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Eulogizing the 2013 College Lacrosse Season: (1) Cornell

The Red's quest for a victory lap on Memorial Monday fell a little short.

Drew Hallowell

You spent the better part of four months meticulously dissecting the 2013 college lacrosse season. You shouldn't stop now because cold turkey is a bad way to go through life, man. College Crosse is providing decompression snapshots of all 63 teams and their 2013 campaigns, mostly because everything needs a proper burial.


Team: Cornell Big Red

2013 Record: 14-4 (6-0, Ivy)

2013 Strength of Schedule (Efficiency Margin): 1.79 (16)

2012 Strength of Schedule (Efficiency Margin): 0.96 (24)

Winning Percentage Change from 2012: +8.54%

2013 Efficiency Margin: 14.66 (1)

Efficiency Margin Change from 2012: +8.01


  • What made Cornell so dangerous this year wasn't just Rob Pannell detonating explosions against opposing defenses in an unfettered attempt to garner the highest collateral damage score in the history of college lacrosse; it was that the Red were the most balanced team in the nation, performing at a mercilessly high level at both ends of the field:

    Adjusted Offensive Efficiency 38.88 4
    Adjusted Defensive Efficiency 24.22 4
    Adjusted Efficiency Margin 14.66 1
    Pythagorean Win Expectation 81.26% 1
    Fun Factor 6.23 1
    That's impressive, and those adjusted efficiency margin and Pythagorean win expectation values rank as the best since Duke's 2010 campaign (the Devils finished the 2010 season with a Pythagorean win expectation of 82.07% and an adjusted efficiency margin of 17.23). This was a historically-relevant Red team, and a lot of that has to do with Cornell's dedication to taking care of the little things:

    Raw Offensive Shooting Rate 32.07% 9
    Offensive Assist Rate 20.20 15
    Defensive Assist Rate 14.61 8
    Faceoff Percentage 55.07% 16
    Ride Percentage 17.01% 9
    Extra-Man Posture Reliance 8.02% 61
    Man-Down Posture Reliance 10.43% 20
    Caused Turnovers per 100 Defensive Opportunities 27.25 10
    Unforced Opponent Turnovers per 100 Defensive Opportunities 23.44 29
    Opponent Turnovers per 100 Defensive Opportunities 50.58 9
    Cornell Turnovers per 100 Offensive Opportunities 38.95 10
    Turnover Rate Margin +11.73 3
    Run-of-Play Groundballs Margin +6.39 2
    If you take care of that kind of stuff, big successful things are sure to follow. Cornell did a tremendous job of not putting itself in difficult positions and made life for its opposition a nightmare. The Red were effective and efficient at rates and in different metrics that correlate strongly to Cornell's position as one of the best teams to play in Division I in the last four seasons. The Red were so difficult to defeat this season -- and Cornell felt the sting of only four defeats, one coming in horrendous weather against a solid Bucknell team and the balance occurring against top-10 teams (including the two teams that played on Memorial Monday) that went a combined 41-15 -- because they didn't beat themselves. The decision to slot Cornell as an unseeded team in the NCAA Tournament remains one of the biggest gaffs that the selection committee has ever made; in fact, if you were to aggregate the fields of the last four NCAA Tournaments, the 2013 iteration of the Red likely falls as a top four seed. Ben DeLuca organized and led a fantastic lacrosse effort in Ithaca last year, and while Cornell was unable to take home its first gold medal since 1977, there is much to be proud of.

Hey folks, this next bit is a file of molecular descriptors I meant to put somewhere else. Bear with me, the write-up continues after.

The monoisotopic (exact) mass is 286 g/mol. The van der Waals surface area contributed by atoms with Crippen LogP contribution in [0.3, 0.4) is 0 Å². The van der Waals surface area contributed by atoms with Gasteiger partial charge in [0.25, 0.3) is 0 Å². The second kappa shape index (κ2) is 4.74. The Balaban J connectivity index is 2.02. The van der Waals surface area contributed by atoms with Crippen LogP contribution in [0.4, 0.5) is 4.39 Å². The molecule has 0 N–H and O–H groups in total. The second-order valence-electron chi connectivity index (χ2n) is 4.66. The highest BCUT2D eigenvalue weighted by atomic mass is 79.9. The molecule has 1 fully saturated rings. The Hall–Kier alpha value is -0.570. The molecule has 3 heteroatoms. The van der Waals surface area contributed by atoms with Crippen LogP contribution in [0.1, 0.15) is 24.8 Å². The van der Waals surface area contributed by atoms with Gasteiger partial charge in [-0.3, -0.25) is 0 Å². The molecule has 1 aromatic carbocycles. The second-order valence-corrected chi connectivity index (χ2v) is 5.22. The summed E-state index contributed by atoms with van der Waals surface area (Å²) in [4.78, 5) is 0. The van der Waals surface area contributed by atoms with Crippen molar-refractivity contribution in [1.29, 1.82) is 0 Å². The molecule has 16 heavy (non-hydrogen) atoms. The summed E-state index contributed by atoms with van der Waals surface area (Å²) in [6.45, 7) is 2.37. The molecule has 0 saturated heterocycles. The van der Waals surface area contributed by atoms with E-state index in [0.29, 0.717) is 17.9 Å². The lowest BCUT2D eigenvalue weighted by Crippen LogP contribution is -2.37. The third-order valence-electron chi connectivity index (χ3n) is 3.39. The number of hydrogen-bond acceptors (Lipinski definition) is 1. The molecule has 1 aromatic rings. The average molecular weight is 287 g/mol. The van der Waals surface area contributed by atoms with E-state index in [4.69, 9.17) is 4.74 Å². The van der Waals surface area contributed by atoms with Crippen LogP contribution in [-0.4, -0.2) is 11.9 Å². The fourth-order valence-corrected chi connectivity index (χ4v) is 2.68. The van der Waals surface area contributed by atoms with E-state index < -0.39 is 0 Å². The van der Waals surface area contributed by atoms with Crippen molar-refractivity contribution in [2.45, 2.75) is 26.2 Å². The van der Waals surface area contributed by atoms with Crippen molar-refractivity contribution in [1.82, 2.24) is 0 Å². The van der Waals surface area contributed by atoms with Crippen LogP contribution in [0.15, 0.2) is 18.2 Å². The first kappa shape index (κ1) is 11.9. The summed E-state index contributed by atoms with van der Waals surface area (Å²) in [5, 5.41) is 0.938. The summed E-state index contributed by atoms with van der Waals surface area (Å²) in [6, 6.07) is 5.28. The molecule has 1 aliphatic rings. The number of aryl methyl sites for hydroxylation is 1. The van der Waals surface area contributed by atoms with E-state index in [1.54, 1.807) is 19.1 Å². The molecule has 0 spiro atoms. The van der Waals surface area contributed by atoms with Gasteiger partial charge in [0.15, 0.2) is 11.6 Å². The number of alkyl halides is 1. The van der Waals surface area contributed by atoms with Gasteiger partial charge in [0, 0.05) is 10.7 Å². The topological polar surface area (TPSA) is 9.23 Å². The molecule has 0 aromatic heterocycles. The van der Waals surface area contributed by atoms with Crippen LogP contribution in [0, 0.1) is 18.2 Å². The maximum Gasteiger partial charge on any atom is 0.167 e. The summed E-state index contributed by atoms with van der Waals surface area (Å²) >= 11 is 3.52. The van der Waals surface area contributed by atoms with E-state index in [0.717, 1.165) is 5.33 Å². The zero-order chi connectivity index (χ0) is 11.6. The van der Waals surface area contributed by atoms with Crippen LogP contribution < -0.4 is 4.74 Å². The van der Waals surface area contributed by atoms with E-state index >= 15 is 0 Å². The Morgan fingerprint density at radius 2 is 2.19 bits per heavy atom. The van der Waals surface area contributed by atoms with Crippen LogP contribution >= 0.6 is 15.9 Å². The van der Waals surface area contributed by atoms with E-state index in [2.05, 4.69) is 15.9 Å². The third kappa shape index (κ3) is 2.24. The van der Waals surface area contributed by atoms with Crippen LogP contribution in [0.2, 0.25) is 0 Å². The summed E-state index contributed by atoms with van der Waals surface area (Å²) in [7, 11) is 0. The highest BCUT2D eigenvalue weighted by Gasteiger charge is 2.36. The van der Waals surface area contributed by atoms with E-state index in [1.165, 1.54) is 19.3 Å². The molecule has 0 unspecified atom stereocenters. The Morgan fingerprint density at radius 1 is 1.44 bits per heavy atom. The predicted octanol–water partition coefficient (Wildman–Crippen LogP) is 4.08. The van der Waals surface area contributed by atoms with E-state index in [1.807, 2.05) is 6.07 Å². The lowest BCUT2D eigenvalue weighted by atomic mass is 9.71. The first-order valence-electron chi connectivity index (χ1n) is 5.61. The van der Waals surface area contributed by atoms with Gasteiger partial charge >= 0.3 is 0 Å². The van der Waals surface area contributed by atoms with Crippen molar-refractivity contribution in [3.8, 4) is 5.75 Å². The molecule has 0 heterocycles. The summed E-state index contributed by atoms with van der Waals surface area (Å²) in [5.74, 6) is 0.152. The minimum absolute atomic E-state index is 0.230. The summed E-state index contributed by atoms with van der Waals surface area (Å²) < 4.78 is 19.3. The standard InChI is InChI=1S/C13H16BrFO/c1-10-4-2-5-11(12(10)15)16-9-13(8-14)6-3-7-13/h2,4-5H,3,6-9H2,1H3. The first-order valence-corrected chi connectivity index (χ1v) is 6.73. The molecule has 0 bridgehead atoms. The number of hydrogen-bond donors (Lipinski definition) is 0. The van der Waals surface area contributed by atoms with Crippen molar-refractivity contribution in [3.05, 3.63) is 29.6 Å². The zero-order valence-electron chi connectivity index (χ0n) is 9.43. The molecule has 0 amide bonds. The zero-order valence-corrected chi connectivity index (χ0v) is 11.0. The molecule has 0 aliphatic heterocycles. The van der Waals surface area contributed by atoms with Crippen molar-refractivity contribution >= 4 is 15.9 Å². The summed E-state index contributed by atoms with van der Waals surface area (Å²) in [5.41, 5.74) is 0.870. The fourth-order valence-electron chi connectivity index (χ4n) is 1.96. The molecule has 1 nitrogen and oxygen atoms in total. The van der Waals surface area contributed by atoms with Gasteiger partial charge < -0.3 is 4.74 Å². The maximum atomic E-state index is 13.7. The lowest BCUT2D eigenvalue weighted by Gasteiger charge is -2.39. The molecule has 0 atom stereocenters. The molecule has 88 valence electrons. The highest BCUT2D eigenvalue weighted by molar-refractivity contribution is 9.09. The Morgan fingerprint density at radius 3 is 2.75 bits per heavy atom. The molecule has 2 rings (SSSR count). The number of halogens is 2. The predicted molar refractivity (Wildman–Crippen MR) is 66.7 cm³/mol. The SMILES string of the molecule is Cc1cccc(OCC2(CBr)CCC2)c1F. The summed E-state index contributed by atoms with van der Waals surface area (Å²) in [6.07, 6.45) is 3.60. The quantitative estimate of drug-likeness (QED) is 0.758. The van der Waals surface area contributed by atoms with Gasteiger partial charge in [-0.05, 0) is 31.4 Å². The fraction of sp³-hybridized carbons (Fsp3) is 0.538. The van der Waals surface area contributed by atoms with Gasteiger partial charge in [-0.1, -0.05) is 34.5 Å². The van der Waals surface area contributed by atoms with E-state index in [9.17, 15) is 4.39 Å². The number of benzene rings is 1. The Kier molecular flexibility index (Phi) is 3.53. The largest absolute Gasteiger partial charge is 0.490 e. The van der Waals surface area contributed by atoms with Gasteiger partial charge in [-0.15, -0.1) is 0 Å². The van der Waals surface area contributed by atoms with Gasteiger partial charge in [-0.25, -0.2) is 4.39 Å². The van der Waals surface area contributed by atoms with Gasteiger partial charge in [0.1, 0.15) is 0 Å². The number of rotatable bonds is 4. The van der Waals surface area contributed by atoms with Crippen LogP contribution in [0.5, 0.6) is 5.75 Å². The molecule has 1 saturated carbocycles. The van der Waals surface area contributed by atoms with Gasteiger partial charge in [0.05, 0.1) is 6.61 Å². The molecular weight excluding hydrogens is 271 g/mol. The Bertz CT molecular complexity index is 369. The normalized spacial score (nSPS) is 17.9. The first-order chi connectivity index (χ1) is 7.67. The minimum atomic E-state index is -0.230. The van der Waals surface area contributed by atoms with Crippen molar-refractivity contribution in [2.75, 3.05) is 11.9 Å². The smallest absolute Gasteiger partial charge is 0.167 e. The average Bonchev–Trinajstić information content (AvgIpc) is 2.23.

• Anything can happen in a single-elimination tournament setting. The best teams in a bracket aren't always assured of advancing to the cusp of a national championship, never mind actually hoisting a title. Cornell experienced that reality last May, an adventure that saw the Red enter The Big Barbecue as a decided favorite -- before Championship Weekend began, Cornell had a 46.63 percent chance of taking a victory lap around Lincoln Financial Field on Memorial Monday (Syracuse had the second strongest odds at 25.22 percent) and, according to a log5 analysis, were 71.86-28.14 percent favorites over Duke in the national semifinals -- only to fall on Semifinal Saturday. The final count on the scoreboard saw Duke advance past Cornell with a 16-14 win, but the story of the game was a 7-0 run that the Devils went on in the third period that defined the Red's postseason campaign. Cornell rallied back in the late stages of the third quarter and the final stanza, but was unable to close the margin -- eight goals -- that Duke built in its blitzkrieg. Cornell was dominated through that defining stretch, an odd contrast to the way that the Red competed throughout the rest of the year. It was a bad time for the Devils to catch fire and for Cornell to absorb shots to the mouth without punching back with mirrored force.


  • Find a way to convince the NCAA and the Ivy League that Rob Pannell did not, in fact, exhaust five years of eligibility. Other than that, the Cornell FormulaTM has worked out well in the past; if DeLuca is able to fill the holes that have been left behind due to graduation -- Pannell, Steve Mock, Thomas Keith, etc. -- the Red could be in good shape. Cornell, though, is entering a different kind of reality in 2014 in a very stacked Ivy League field. Role responsibility is key, and how the Red adjusts to that is important for the team's hopes next spring.